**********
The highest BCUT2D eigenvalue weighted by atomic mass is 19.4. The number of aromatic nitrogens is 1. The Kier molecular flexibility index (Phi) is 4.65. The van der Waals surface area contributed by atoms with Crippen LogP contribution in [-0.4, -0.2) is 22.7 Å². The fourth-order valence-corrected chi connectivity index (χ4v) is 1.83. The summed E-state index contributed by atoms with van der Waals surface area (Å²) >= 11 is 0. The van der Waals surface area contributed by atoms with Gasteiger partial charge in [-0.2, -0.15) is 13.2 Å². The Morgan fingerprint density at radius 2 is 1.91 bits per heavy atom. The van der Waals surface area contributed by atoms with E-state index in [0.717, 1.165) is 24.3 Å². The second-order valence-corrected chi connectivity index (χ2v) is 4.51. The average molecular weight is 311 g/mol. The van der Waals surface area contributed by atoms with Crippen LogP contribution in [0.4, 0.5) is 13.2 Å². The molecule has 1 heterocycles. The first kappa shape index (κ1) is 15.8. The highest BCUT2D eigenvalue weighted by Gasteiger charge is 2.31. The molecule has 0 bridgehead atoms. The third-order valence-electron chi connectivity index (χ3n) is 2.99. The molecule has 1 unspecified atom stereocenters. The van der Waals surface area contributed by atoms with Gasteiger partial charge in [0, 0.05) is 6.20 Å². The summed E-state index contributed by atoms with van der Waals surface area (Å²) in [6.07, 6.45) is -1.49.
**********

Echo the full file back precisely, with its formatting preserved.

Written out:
The highest BCUT2D eigenvalue weighted by atomic mass is 19.4. The number of aromatic nitrogens is 1. The Kier molecular flexibility index (Phi) is 4.65. The van der Waals surface area contributed by atoms with Crippen LogP contribution in [-0.4, -0.2) is 22.7 Å². The fourth-order valence-corrected chi connectivity index (χ4v) is 1.83. The summed E-state index contributed by atoms with van der Waals surface area (Å²) >= 11 is 0. The van der Waals surface area contributed by atoms with Gasteiger partial charge in [-0.2, -0.15) is 13.2 Å². The Morgan fingerprint density at radius 2 is 1.91 bits per heavy atom. The van der Waals surface area contributed by atoms with E-state index in [0.717, 1.165) is 24.3 Å². The second-order valence-corrected chi connectivity index (χ2v) is 4.51. The average molecular weight is 311 g/mol. The van der Waals surface area contributed by atoms with Crippen LogP contribution in [0.4, 0.5) is 13.2 Å². The molecule has 1 heterocycles. The first kappa shape index (κ1) is 15.8. The highest BCUT2D eigenvalue weighted by Gasteiger charge is 2.31. The molecule has 0 bridgehead atoms. The third-order valence-electron chi connectivity index (χ3n) is 2.99. The molecule has 1 unspecified atom stereocenters. The van der Waals surface area contributed by atoms with Gasteiger partial charge in [0, 0.05) is 6.20 Å². The summed E-state index contributed by atoms with van der Waals surface area (Å²) in [6.07, 6.45) is -1.49.